# Finding Integrals of Non-Elementary Functions

1. Sep 11, 2014

### Gwozdzilla

1. The problem statement, all variables and given/known data
We know that F(x) = $\int^{x}_{0}e^{e^{t}} dt$ is a continuous function by FTC1, though it is not an elementary function. The Functions $\int\frac{e^{x}}{x}dx$ and $\int\frac{1}{lnx}dx$ are not elementary funtions either but they can be expressed in terms of F.

a) $\int^{2}_{1}\frac{e^{x}}{x}dx$

b)$\int^{3}_{2}\frac{1}{lnx}dx$

2. Relevant equations
I only used and u-substitution in my attempt at a solution, but I suppose integration by parts and trigonometric substitution is fair game as well.

Integration by parts: $\int udv$ = uv - $\int vdu$

3. The attempt at a solution

a) $\int^{2}_{1}\frac{e^{x}}{x}dx$

Let x = et
dx =etdx

$\int\frac{e^{e^{t}}e^{t}}{e^{t}}dt$

$\int^{2}_{1}e^{e^{t}} dt$

Is this answer correct? If it isn't, where did I go wrong? If it is, how do I put it in terms of F(x)?

b)$\int^{3}_{2}\frac{1}{lnx}dx$

let u = ln(x)
du = 1/x dx
xdu = dx
eudu = dx

$\int\frac{e^{u}}{u}dx$

Which this is just part a again.. but am I allowed to do u substitution that way by plugging in u into my du line since it ended up being in terms of an x I didn't have to substitute with?

2. Sep 11, 2014

### LCKurtz

Your limits on the last integral are incorrect; those are the $x$ limits. You need the new $t$ limits that correspond to them.

Once you have any integral of the form $\int_a^b e^{e^t}~dt$ you should be able to write it as $F(b) - F(a)$. Do you see why?

3. Sep 11, 2014

### Gwozdzilla

So to find the correct variables...

2 = et
ln(2) = t
and
1 = et
ln(1) = t = 0

$\int^{ln(2)}_{0}e^{e^{t}} dt$

and the final answer would be F(ln2) - F(0) because FTC1 says

F(x) = $\int^{b}_{a}f(x) dx$ = F(b) - F(a)

Right?

4. Sep 11, 2014

### LCKurtz

and what is F(0)?

Yes and no. How can you have x on the left and no x on the right?

5. Sep 11, 2014

### Gwozdzilla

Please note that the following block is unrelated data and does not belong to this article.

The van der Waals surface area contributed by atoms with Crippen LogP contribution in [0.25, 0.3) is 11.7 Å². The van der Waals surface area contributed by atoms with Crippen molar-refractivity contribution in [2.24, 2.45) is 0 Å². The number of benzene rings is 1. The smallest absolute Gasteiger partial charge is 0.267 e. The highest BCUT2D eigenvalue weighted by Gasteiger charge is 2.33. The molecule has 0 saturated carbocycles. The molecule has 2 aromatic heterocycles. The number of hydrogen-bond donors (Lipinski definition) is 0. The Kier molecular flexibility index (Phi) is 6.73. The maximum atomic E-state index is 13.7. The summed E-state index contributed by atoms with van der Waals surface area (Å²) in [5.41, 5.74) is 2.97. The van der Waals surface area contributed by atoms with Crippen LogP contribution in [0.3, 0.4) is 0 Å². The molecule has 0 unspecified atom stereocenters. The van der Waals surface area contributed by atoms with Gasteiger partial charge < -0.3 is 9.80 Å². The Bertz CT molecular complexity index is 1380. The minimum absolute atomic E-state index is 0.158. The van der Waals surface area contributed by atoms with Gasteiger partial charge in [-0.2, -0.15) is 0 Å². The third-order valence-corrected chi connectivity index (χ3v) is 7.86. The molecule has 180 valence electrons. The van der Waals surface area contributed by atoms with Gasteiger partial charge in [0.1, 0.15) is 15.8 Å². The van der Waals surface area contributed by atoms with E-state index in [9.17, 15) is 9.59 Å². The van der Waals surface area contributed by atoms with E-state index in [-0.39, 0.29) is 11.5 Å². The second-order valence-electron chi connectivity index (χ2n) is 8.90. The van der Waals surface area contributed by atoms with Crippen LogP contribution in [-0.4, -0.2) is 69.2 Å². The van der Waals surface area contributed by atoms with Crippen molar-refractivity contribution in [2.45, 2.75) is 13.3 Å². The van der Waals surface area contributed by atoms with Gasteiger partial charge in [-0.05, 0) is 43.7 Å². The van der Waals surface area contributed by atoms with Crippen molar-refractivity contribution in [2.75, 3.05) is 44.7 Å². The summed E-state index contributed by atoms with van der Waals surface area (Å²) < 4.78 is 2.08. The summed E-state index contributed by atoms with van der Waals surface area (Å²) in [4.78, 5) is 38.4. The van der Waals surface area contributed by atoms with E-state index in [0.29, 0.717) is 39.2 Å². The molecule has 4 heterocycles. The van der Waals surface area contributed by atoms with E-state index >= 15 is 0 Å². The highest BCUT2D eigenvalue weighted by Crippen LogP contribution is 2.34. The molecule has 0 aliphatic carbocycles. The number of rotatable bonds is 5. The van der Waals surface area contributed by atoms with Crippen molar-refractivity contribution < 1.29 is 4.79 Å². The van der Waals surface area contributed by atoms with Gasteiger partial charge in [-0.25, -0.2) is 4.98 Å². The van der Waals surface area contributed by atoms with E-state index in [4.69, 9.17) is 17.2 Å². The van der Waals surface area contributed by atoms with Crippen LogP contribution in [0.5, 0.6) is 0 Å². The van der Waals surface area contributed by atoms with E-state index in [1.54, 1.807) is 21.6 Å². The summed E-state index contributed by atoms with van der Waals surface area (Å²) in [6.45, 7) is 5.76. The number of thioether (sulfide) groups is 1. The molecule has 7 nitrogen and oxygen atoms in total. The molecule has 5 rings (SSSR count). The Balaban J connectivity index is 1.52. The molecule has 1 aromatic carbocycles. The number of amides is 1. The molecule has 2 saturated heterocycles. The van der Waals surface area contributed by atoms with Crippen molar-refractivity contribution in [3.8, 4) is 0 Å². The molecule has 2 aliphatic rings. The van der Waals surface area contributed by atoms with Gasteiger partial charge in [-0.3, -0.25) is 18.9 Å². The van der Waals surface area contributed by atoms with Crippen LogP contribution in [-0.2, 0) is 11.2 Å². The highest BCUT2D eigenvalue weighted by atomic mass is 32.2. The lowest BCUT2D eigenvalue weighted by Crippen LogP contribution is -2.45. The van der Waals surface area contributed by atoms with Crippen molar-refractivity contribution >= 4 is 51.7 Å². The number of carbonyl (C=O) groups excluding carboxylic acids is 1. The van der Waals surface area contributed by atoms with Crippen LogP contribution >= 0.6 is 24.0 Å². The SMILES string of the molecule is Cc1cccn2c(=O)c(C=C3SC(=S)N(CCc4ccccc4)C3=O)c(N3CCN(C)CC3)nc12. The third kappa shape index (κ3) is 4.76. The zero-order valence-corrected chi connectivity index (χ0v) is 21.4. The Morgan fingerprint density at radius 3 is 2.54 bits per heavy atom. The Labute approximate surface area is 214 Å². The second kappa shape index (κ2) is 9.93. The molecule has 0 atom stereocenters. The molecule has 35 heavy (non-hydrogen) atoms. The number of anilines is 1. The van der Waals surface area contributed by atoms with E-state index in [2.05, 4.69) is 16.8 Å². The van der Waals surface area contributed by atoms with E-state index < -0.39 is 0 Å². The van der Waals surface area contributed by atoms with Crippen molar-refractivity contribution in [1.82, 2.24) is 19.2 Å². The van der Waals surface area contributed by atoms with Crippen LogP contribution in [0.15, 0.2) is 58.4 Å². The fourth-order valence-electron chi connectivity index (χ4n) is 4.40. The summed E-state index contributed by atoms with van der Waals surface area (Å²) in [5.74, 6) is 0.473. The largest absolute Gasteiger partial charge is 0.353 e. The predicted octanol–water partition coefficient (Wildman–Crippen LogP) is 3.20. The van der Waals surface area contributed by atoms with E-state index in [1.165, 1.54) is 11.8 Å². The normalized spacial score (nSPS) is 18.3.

I'm not sure what F(0) is. I feel inclined to say that F(0) = e, but that's without evaluating $\int e^{e^{t}}$. But I don't know how to evaluate that integral. Do you want me to try to evaluate it or are you looking for a different answer? I'm confused.

For your second question... x isn't on the right side of that equation because a and b are being plugged in for x? I'm confused here too.

6. Sep 11, 2014

### LCKurtz

$F(x) = \int_0^x e^{e^t}~dt$. What do you get if you put $x=0$?

With that definition of $F(x)$ does it work out that $F(b)-F(a) = \int_a^be^{e^t}~dt$?

7. Sep 11, 2014

### Gwozdzilla

If x = 0, then we're taking the integral from 0 to 0, which would have to be 0. Right?

Does F(b) - F(a) = $\int^{b}_{a} e^{e^{t}} dx$? I don't see why not..

Is it supposed to be F(b)F'(b) - F(a)F'(a)? I know that happens every now and then, but I'm pretty sure that's only for the case in which I'm looking for the derivative of F(x).

8. Sep 12, 2014

### LCKurtz

Yes.

That's not much of an answer. Do the calculation. Use the formula for $F(x)$ to write down $F(b)$ and $F(a)$ and work it out.

9. Sep 12, 2014

### HallsofIvy

Yes, that is correct. What LCKurtz was objecting to before, when you wrote
$$F(x)= \int_a^b e^{e^t} dt= F(b)- F(a)$$
was the "F(x)= " on the left. There is NO "x" in $\int_a^b e^{e^t} dt= F(b)- F(a)$ so it cannot be any function of x.

10. Sep 12, 2014

### nrqed

Watch out, on the right side of the last equation you should have $e^t dt$, not $e^t dx$